Referencing from Journal Articles In-text: Last Name (Year Published) Citation: Last Name, Initials. (Year Published) Article Title. Journal Name. Volume No (Issue No), p. Pages Used. Illustration Journal Reference: Author(s) Surname, Initial(s). Use & between two authors.
Date Year of publication Article Title In sentence case Kelly, C. & Lynes, D. (2008) Psychological effects of chronic lung disease. Nursing Times. 104(47), pp.82-85. Journal Title In Title Case and italicised
Journal information Give volume and issue as x(x), followed by page numbers pp. For multiple pages p. For a single page item Referencing from the Website In-text: Website Name (Year Published) Citation: Author/Editor, Initials. Year Published). Title. [online]. Place of Publication: Publisher (if ascertainable). Available from: URL [Accessed Date Month Year].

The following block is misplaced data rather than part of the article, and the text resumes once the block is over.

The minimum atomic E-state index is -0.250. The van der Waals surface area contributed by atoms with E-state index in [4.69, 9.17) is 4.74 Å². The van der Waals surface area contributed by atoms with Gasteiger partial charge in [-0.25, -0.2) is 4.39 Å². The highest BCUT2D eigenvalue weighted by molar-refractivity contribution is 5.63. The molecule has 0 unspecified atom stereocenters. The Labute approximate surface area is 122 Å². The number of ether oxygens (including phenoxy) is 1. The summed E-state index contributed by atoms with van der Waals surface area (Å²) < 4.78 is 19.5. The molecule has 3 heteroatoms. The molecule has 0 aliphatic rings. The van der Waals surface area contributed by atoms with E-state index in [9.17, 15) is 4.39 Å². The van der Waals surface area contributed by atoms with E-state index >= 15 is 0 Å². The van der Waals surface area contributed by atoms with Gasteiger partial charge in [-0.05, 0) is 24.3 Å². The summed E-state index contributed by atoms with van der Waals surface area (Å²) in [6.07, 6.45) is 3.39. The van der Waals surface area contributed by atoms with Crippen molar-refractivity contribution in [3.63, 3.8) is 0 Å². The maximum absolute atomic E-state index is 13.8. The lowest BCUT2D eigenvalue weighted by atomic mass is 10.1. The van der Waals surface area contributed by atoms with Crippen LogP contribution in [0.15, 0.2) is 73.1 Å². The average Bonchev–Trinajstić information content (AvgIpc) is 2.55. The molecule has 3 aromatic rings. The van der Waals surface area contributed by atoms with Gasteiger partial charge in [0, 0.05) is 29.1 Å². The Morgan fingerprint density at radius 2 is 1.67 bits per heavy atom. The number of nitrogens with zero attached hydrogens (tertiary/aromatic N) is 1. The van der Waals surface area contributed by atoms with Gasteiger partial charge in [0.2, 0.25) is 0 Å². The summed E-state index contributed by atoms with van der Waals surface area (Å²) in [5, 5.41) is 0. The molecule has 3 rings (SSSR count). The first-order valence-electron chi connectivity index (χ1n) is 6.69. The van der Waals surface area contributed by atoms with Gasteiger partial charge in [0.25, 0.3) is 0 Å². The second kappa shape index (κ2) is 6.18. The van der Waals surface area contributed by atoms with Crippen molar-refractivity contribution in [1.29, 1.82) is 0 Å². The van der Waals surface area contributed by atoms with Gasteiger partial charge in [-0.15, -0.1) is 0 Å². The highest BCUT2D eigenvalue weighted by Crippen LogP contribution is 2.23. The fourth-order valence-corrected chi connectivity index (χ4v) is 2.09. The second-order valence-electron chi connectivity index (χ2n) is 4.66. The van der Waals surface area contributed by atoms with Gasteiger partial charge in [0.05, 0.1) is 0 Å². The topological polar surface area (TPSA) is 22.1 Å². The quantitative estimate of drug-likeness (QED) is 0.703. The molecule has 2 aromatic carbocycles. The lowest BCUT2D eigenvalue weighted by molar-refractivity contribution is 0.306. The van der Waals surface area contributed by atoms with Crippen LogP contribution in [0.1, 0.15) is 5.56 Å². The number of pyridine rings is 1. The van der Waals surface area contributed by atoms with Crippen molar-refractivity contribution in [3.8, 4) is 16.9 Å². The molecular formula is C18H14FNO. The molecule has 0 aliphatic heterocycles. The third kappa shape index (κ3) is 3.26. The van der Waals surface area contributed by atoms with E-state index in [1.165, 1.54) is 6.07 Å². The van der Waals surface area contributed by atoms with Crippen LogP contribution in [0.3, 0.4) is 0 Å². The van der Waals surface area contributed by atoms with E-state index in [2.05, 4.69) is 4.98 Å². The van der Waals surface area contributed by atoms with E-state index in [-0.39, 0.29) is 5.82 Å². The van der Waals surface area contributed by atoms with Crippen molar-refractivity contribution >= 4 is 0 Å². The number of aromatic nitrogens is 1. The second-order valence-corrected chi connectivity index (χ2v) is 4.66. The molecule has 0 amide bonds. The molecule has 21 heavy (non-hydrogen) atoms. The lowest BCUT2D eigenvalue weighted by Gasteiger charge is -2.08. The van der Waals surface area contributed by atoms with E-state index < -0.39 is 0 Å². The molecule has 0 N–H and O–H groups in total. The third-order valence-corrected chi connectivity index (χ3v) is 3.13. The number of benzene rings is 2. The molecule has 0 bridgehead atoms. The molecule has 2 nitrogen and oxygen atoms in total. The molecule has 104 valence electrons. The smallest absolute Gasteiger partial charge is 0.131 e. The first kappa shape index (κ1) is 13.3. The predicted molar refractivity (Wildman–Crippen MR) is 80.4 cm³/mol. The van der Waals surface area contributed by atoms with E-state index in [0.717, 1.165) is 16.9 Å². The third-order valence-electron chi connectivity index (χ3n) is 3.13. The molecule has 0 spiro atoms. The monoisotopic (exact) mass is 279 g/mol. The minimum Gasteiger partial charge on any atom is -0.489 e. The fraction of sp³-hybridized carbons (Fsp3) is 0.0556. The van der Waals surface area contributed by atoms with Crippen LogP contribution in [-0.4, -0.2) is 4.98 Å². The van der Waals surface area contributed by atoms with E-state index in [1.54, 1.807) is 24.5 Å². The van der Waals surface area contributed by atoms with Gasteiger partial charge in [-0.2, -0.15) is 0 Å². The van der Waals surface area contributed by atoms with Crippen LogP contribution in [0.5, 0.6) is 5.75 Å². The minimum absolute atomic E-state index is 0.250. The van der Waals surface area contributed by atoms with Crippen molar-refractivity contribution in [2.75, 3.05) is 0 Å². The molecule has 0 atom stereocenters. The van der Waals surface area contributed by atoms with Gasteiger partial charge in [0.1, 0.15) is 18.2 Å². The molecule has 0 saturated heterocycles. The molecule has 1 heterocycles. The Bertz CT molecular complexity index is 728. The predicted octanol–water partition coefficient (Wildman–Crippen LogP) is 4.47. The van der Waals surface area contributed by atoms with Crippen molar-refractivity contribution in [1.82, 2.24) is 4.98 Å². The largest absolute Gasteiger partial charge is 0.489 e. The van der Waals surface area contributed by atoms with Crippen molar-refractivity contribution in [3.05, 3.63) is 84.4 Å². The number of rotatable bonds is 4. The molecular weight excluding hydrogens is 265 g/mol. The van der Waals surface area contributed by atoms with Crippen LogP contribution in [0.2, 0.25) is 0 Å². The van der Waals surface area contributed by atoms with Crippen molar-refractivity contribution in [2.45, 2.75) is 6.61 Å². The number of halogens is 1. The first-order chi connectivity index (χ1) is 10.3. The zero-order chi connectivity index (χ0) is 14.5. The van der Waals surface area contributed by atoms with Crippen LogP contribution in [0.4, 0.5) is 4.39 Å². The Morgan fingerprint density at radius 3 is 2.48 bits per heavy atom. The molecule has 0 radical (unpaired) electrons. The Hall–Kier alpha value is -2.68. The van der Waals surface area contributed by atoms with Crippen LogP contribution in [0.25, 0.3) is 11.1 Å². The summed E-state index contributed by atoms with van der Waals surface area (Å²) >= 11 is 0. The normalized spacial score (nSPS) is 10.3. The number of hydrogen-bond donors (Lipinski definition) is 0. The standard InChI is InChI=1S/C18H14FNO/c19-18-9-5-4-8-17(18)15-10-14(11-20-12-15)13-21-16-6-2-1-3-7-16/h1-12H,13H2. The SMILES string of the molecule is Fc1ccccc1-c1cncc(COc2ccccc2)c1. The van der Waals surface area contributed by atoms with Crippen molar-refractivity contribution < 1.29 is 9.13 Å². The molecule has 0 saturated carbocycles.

Illustration Website Author(s) Surname, Initial(s) if a person is the author. Otherwise use corporate author or organisation. Date Year site last updated (often shown at the bottom of the page). If not known, enter (no date).
Department for Children, Schools and Families. 2009. Background to every child matters. Every Child Matters [Online]. Available at http://www.dcsf.gov.uk/everychildmatters/about/background/background . Accessed on 18th February 2010, 11:10pm. Page Title In sentence case Website Title In Title Case and italicised. Followed by [Online].
Access information Give full address of webpage, and date and time you accessed the resource. Referencing from Newspaper In-text: Last Name (Year Published) p. Pages Used Citation: Author(s) of article, initials. Year of publication).Title of article, Title of newspaper, Day month, Page number(s).